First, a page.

I have a master's degree. And I can tell you that a lot of professors are pretentious charlatans. They talk a big game but teach very little. Almost everything is learning in groups: so there is a lot of peer pressure to unify and conform. They harass and abuse their students to make their job appear legitimate and credible. If you see harassment or a hostile atmosphere you know it's fraud: change programs or universities if you see that. It's the same as a criminal enterprise.

Last edited by artsyguy; 01-28-2011 at 09:34 AM..
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Old 01-28-2011, 09:23 AM
 
1,475 posts, read 2,557,239 times
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[quote=killer2021;17613782]"...are undergraduates really learning anything once they get there?"[quote]

No one cares. The parents are glad the kids are out of the house and they don't want to be burdened by "knowing" if their kids are learning. The parent figure let someone else (the school) worry about it.
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Old 01-28-2011, 09:31 AM
 
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I was in a graduate program that was extremely demanding: they demanded an abundance of annoying busy work month after month. Well, I never use it in the professional field. Talk about a waste of "hard work". Strenuous work doesn't mean it's useful nor does it mean I learned anything. Most of the undergraduate and graduate programs are pretentious and pedantic. It's a waste of money unless you are going to be a banker or a doctor.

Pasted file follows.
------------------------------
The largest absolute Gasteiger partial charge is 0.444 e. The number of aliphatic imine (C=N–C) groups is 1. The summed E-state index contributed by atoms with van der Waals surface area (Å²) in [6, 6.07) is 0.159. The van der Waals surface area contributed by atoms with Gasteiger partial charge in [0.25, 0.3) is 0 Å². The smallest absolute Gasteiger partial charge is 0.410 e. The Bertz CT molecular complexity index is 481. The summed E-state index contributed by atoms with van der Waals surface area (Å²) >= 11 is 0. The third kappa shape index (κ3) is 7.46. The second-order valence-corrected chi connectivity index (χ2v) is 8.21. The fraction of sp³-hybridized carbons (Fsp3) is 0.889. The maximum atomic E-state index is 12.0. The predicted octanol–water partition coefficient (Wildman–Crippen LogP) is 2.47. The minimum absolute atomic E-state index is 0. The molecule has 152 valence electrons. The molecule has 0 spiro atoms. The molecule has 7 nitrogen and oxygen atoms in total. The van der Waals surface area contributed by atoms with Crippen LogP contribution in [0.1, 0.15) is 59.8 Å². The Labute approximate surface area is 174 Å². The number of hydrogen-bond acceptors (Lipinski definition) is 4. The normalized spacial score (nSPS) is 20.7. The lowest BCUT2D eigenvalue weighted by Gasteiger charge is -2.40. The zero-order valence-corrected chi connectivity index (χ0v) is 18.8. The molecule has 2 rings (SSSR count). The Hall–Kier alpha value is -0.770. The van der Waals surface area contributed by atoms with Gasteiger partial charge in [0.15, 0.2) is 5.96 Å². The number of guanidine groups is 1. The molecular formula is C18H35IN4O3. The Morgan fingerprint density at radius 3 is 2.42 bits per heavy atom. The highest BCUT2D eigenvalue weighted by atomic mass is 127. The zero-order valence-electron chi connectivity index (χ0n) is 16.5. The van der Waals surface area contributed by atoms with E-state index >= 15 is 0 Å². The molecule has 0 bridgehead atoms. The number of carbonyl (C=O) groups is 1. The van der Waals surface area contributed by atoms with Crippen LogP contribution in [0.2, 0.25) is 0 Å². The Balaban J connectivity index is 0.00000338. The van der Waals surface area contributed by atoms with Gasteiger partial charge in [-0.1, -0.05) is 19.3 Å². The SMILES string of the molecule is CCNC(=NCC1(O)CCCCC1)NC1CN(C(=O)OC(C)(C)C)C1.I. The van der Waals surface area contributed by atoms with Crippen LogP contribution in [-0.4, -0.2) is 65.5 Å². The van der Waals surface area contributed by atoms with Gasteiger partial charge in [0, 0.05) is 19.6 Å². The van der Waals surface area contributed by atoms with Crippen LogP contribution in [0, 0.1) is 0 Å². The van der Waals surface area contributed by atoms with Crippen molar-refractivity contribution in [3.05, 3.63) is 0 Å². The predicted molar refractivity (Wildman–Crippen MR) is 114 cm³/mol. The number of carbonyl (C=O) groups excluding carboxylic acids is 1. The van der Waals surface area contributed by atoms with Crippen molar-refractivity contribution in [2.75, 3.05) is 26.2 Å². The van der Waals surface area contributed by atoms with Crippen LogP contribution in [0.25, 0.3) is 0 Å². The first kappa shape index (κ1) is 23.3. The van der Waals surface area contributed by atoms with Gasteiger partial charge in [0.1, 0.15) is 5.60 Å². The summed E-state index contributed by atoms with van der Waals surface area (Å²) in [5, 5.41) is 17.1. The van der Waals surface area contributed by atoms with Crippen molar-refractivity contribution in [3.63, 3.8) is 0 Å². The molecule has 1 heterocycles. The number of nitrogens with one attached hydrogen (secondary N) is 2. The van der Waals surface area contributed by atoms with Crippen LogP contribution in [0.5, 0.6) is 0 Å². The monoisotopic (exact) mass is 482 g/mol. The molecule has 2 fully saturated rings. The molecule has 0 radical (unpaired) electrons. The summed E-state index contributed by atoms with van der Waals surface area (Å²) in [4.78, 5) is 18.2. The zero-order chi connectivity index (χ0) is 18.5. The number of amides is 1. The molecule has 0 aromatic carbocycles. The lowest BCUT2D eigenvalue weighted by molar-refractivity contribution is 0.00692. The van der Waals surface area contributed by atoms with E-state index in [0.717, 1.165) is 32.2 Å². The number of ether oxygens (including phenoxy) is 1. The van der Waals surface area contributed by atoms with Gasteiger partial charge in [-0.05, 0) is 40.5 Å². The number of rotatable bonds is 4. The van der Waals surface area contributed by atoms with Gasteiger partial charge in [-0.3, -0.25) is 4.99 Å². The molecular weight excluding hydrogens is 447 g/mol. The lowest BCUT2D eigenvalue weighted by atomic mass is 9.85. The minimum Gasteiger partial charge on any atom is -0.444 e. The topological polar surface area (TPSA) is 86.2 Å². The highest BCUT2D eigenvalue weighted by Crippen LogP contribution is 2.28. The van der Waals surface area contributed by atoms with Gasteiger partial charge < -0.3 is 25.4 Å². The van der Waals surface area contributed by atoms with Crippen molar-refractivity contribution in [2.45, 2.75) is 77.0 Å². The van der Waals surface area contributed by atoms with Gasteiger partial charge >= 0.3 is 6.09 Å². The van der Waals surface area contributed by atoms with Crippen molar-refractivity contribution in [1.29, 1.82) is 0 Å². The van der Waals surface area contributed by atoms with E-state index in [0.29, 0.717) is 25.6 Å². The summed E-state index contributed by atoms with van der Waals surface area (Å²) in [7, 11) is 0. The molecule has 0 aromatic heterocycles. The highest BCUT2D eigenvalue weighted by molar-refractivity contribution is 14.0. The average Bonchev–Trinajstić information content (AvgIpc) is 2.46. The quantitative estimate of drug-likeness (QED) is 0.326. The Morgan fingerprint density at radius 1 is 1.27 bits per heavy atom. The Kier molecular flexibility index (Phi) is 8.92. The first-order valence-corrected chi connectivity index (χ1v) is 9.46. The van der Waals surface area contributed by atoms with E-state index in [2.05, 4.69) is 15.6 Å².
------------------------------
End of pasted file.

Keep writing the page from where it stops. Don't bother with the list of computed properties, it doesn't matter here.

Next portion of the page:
Quote:
Originally Posted by le roi View Post
in other words, depending on the university, they might not kick out the really weak students -- they might keep charging them tuition, herd them together in low-cost degrees, and ensure they graduate.
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Old 01-28-2011, 09:33 AM
 
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Anyone can go to a library and learn on their own. Why do you need to learn in groups or with what your professor says is "correct". The average books you study in one course is one. Sometimes your professors will require two books and several articles; but it is of the same author or ideology. A lot of times the professors do not use the book for class assignments. You really aren't learning anything even if you do 400 pages of reports and word problems and group learning.

[quote=Rich_CD;17617336][quote=killer2021;17613782]"...are undergraduates really learning anything once they get there?"
Quote:

No one cares. The parents are glad the kids are out of the house and they don't want to be burdened by "knowing" if their kids are learning. The parent figure let someone else (the school) worry about it.
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Old 01-28-2011, 12:09 PM
 
Location: The Port City is rising.
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" The average books you study in one course is one. "

not in a hum or social science course at a good university.
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Old 01-28-2011, 12:10 PM
 
Location: The Port City is rising.
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"According to their analysis of more than 2,300 undergraduates at twenty-four institutions, 45 percent of these students demonstrate no significant improvement in a range of skills—including critical thinking, complex reasoning, and writing—during their first two years of college."

they may have still learned facts, but not improved in skills.